A baby is born in a village in India. She is promised marriage. When she reaches a certain age, she is sent to live with the betrothed’s family as a servant in that household. At the marrying age, she is then married to the family’s son. When the husband dies, many wives are thrown out of the house and treated as lower-class citizens by the community and their own family members.
Barbara Houghton explores this theme and the two organizations that seek to help these women become self-sufficient members of their community through photographs in Northern Kentucky University’s newest gallery show, “Changing India, one woman at a time.”
Houghton, a professor of art in NKU’s Fine Art Department, spent a week and a half in India visiting farms, weavers, construction workers and rural areas of India. Through the Self-Employed Women’s Association and The Guild of Service organizations, Houghton was able to gain access to many places inside of India.
After the death of a husband, many wives of the lower-caste system are sent from their husband’s house, often forced to beg to make a living. All of their belongings — such as clothing, jewelry and children — stay with the husband’s family. Widows become persona non grata.
“Even their shadow is bad luck they say,” Houghton said. “And it’s not anything about law, it’s nothing about religion, it’s just tradition.”
Registered since 1972, Self-Employed Women’s Association is a trade union that works to help poverty-level women obtain full employment. Through the use of women mentors, this program is able to address issues that self-employed women face during day-to-day living. Some of the problems that these women face include: being mistreated by other vendors, the police or getting the appropriate value for their products and services.
This program also offers micro-loans, insurance and opportunities to young women and girls to train in video production and addresses literacy issues.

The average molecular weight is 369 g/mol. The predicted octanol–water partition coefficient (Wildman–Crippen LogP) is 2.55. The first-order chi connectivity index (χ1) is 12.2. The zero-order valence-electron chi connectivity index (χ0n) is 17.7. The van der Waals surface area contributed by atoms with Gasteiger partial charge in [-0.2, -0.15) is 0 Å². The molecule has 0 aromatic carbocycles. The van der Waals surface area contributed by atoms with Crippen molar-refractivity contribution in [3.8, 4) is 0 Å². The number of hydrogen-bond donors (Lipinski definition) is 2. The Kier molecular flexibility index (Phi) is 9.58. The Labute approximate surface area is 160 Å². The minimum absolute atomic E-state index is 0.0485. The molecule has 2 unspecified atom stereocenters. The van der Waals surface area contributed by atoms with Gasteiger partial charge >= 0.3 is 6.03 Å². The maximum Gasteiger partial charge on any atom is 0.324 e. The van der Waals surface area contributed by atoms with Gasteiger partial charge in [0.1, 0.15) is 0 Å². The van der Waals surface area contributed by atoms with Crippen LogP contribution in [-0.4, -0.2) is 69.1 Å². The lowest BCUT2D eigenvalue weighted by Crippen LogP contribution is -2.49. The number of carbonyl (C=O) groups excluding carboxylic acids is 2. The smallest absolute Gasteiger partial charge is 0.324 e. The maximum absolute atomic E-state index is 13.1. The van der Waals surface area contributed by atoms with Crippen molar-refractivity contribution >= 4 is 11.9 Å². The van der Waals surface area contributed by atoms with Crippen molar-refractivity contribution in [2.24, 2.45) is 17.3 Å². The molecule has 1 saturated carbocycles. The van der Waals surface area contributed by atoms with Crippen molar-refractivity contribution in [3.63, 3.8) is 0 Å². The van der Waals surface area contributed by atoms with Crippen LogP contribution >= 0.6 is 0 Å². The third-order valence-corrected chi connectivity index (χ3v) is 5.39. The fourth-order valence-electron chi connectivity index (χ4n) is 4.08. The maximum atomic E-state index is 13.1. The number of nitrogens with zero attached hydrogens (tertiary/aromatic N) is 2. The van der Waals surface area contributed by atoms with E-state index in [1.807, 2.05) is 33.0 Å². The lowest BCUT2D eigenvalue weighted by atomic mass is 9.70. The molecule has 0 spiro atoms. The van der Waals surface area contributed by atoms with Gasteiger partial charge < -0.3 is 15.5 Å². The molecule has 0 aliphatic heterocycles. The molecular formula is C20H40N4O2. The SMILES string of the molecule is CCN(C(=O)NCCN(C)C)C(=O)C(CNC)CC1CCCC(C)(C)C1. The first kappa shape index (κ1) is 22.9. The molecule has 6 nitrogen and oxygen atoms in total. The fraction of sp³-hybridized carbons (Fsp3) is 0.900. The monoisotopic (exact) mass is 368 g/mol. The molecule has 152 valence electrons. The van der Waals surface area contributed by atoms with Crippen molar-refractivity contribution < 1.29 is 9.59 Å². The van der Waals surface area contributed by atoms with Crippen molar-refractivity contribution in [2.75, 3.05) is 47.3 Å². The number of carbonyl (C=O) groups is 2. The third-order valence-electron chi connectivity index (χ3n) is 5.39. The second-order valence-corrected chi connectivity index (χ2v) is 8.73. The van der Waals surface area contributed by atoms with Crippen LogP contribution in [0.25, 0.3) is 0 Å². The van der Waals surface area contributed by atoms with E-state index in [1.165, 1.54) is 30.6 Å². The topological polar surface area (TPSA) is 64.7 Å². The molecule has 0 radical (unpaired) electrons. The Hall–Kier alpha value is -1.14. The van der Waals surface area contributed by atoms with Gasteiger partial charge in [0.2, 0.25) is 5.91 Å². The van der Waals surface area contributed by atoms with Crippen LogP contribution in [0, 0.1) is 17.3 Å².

The Guild of Service is another organization, also registered in 1972, that works to help empower women and children of marginalized economic situations. This program helps provide food, medical care and educational resources to widows and children. It is because of these programs that, just this year, an Indian law was passed stating that 1/3 of federal government legislators must be women.
Houghton was inspired to do this photo documentary project through her past trips to India and by watching the movie “Water” that explores the plight of widows of India through a fictionalized film platform.
Houghton’s photos catch women and children during moment of daily living and work. They are colorful, lush, personal and narrative.
Jason Gray, a senior New Media Arts major, likes to attend most of the art gallery openings at NKU. He enjoys exhibits that focus on cultural and educational topics. Gray comments on the use of natural lighting in the pictures and the perspective of the photos.
“It’s not from a hidden point of view,” Gray said.
Most of the women in the photographs look as if they’re saying, “I am here, I am working hard to make my way in the world and I won’t be silenced.” This show is all about women helping women.
Most of Houghton’s body of work involves work that is personal, installation-based and multiple frame images that have a dialogue with each other. Houghton has been an artist for a long time, originally as a printmaker and then as a photographer.
“That’s all I can do,” Houghton said. “That’s what I was good at.”
“Changing India, one woman at a time” runs from Nov. 4 through Dec. 10. The exhibit is located inside the Fine Arts building at NKU on the Third Floor Galleries. Gallery hours are Monday through Friday 9 a.m. to 9 p.m.
Story by Shawn Buckenmeyer